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Review - (2022) Volume 0, Issue 0

Tracheostomy in Patients with covid-19: Current Recommendations

Faruk Hernandez Sampayo1*, Weimar Oswaldo Ortiz Jauregui2, Maria del Mar Mariduena3, Serigo Antanio Barahona Botache4, Sofia Doria Castro5, Nestor Fabian Sanabria Duarte6, Steve Munoz7 and Juli o Cesar Cabeza Morales8
 
1General Surgery, Universidad Metropolitana de Barranquilla, Colombia, Colombia
2General Physician, Universidad de Santander, Colombia
3General Physician, Univesidad Militar Nueva Granada, Colombia
4General Physician, Universidad Surcolombiana, Colombia
5Anesthesiology, Universidad San Carlos, Guatemala
6General Physician, Univesidad Autonoma de Bucaramanga, Colombia
7General Physician, Universidad de Ias Americas, Ecuador
8General Physician, Universidad del Sinu, Cartagena, Colombia
 
*Correspondence: Faruk Hernandez Sampayo, General Surgery, Universidad Metropolitana de Barranquilla, Colombia, Colombia, Email:

Received: 22-Dec-2021, Manuscript No. iphsj-21-10881; Editor assigned: 24-Dec-2021, Pre QC No. Preqc No.10881 (PQ); Reviewed: 20-Feb-2022, QC No. QC No.10881; Revised: 25-Feb-2022, Manuscript No. iphsj-21-10881(R); Published: 05-Mar-2022, DOI: 10.36648/1791-809X.16.S6.904

Abstract

Background: COVID-19 continues to present uncertainty regarding the possibilities of treatment in critically ill patients, due to the uncontrolled spread of the pandemic, intensivists and acute care surgeons have had difficulties treating patients with COVID-19 who are critically ill; Tracheostomy is a common procedure in these patients who require a prolonged period of mechanical ventilation and there are various recommendations and precautions that must be taken when it is necessary to implement it.

Methodology: A narrative review was carried out through various databases in August 2021, the search and selection of articles was carried out in journals indexed in first and second languages.

Results: Currently, due to the high morbidity rate due to the COVID-19 pandemic, many of the most serious patients have required vital interventions to prolong their lives, among which the tracheostomy helps to reduce the incidence of ventilator-acquired pneumonia, reducing the mortality, duration of mechanical ventilation, ICU stay, sedation and laryngotracheal stenosis in survivors, this procedure, its due recommendations, provides a faster and more effective recovery.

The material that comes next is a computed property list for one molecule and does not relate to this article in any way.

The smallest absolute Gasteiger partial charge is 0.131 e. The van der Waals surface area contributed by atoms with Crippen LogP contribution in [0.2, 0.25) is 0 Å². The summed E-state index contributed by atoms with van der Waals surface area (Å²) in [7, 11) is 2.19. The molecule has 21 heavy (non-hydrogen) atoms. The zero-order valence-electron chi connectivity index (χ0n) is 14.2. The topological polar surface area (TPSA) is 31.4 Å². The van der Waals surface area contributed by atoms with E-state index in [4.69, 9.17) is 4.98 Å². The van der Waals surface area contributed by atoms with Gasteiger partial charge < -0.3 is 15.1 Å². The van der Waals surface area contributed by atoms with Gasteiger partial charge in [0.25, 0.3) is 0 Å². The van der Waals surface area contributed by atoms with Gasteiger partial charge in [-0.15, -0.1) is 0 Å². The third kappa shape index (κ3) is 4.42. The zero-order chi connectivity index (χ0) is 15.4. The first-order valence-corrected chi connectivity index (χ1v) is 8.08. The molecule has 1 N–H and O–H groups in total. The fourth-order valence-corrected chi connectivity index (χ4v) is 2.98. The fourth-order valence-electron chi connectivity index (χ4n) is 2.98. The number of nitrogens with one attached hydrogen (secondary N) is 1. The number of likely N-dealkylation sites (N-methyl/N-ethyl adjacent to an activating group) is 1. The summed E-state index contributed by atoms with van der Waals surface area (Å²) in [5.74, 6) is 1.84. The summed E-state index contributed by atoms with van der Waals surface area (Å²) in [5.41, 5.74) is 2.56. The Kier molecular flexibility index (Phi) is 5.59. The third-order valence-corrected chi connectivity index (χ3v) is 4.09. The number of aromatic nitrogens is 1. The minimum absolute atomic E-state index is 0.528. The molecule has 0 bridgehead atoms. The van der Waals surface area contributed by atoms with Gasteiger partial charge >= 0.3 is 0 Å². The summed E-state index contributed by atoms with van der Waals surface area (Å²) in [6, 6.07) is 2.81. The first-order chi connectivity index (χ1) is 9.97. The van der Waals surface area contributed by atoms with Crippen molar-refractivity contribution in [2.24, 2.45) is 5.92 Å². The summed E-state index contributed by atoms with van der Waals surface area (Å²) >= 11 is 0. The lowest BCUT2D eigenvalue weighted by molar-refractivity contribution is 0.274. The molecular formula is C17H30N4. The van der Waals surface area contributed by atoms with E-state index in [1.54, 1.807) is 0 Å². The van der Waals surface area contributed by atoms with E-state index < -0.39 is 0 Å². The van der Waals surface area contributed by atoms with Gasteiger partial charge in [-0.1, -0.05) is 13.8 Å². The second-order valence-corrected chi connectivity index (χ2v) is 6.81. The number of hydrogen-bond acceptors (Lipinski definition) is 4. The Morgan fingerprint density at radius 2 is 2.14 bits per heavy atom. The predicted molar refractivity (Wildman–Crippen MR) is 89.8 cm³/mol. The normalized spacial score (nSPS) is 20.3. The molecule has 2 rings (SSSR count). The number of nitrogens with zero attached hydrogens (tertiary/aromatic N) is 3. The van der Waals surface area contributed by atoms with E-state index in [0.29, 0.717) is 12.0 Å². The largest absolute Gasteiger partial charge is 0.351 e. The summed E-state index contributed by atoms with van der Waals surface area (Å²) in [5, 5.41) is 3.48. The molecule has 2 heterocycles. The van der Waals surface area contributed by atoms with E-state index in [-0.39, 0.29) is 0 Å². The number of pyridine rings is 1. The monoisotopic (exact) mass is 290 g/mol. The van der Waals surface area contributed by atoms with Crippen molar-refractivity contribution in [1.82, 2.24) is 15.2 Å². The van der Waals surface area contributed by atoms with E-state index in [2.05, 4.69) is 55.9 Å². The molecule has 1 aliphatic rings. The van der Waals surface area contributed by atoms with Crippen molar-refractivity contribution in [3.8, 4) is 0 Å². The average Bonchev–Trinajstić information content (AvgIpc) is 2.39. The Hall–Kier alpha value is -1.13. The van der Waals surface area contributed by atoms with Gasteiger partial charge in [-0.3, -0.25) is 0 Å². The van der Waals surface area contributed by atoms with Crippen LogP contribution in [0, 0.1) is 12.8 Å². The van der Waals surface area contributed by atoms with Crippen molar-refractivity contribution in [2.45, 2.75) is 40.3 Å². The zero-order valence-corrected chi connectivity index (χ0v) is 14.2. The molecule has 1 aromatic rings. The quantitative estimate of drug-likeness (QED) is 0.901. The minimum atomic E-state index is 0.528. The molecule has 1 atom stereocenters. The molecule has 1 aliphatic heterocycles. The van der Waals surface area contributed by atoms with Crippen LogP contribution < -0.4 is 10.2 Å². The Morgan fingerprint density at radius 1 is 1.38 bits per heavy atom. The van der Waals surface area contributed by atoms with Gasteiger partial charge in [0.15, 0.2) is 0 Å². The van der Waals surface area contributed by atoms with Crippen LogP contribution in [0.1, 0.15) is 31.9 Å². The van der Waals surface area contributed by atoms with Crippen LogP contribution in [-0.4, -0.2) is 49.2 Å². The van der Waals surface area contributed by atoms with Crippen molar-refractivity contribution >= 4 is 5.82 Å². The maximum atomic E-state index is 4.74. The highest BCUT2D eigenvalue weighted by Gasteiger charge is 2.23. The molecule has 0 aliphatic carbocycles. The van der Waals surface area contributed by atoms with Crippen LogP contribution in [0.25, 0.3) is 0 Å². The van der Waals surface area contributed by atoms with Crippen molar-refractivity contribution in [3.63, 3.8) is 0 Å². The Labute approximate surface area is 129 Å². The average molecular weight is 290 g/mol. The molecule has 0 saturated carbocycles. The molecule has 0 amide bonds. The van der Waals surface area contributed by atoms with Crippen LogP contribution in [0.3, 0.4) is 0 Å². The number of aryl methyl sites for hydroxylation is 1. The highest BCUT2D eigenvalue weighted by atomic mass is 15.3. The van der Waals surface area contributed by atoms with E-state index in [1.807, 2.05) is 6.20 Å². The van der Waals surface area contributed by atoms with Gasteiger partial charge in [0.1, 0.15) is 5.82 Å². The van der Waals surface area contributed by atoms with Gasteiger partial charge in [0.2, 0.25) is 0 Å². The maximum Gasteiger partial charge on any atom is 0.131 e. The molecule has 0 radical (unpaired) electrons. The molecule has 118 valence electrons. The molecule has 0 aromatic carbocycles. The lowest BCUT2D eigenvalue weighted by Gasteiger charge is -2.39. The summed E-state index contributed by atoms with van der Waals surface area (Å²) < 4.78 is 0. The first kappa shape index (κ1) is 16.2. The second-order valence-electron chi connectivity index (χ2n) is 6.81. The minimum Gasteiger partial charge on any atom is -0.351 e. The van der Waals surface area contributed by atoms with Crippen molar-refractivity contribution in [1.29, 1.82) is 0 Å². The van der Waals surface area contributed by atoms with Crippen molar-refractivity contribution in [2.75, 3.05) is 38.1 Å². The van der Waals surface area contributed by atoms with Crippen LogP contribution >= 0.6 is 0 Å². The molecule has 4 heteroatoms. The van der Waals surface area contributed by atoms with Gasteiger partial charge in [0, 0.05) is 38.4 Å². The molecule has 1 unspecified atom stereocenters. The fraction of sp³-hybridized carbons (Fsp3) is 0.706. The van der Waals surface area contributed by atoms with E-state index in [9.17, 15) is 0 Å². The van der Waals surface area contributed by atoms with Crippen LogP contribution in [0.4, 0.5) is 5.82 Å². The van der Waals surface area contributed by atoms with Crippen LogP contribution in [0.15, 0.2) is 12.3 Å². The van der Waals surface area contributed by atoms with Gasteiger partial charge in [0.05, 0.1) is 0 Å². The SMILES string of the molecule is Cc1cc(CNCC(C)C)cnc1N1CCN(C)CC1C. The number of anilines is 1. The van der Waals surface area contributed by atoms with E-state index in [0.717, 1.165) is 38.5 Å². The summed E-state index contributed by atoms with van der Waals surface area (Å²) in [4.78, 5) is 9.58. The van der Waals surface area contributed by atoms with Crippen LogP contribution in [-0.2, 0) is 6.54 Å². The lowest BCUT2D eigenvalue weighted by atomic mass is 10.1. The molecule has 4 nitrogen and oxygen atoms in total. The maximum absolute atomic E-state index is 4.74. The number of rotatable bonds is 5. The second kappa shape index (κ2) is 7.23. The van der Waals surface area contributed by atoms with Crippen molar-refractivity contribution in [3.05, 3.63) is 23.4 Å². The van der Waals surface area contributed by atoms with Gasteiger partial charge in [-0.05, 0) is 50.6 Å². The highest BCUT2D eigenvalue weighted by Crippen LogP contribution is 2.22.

Conclusions: Tracheostomy is a procedure that is highly described in the literature, with precise and well-defined indications for its performance; at the time of carrying it out, we must have special measures in case it is carried out in patients with COVID-19.

Keywords

Tracheostomy, COVID-19, Surgical treatment, Recommendation

Introduction

In December 2019, Authorities in Wuhan, China, reported 27 cases of pneumonia of unknown cause, which were later, Identified [1]. The Corona virus that causes the COVID-19 Infection and the pandemic is called Severe Acute Respiratory Syndrome Corona Virus 2 [SARS-CoV-2]. In Colombia, the first case of COVID-19 was reported on March 6, 2020 and three days later on March 9, 2020 the world health Organization declared this disease a global emergency due to its high transmissibility and its fatal consequences [2-3]. This virus can have Multiple Manifestations the most common of which include cough, sore throat, anosmia, and for Patients with a more serious clinical picture, respiratory distress may occur which requires emergency Hospitalization the most Critical patients are commonly the elderly, and those with underlying pathologies such as cardiovascular diseases, diabetes, chronic respiratory diseases and autoimmune diseases. Due to the uncontrolled spread of the pandemic acute care intensivists and surgeons have struggled to treat critically ill COVID-19 Patients when it comes to critical care decision-making [4].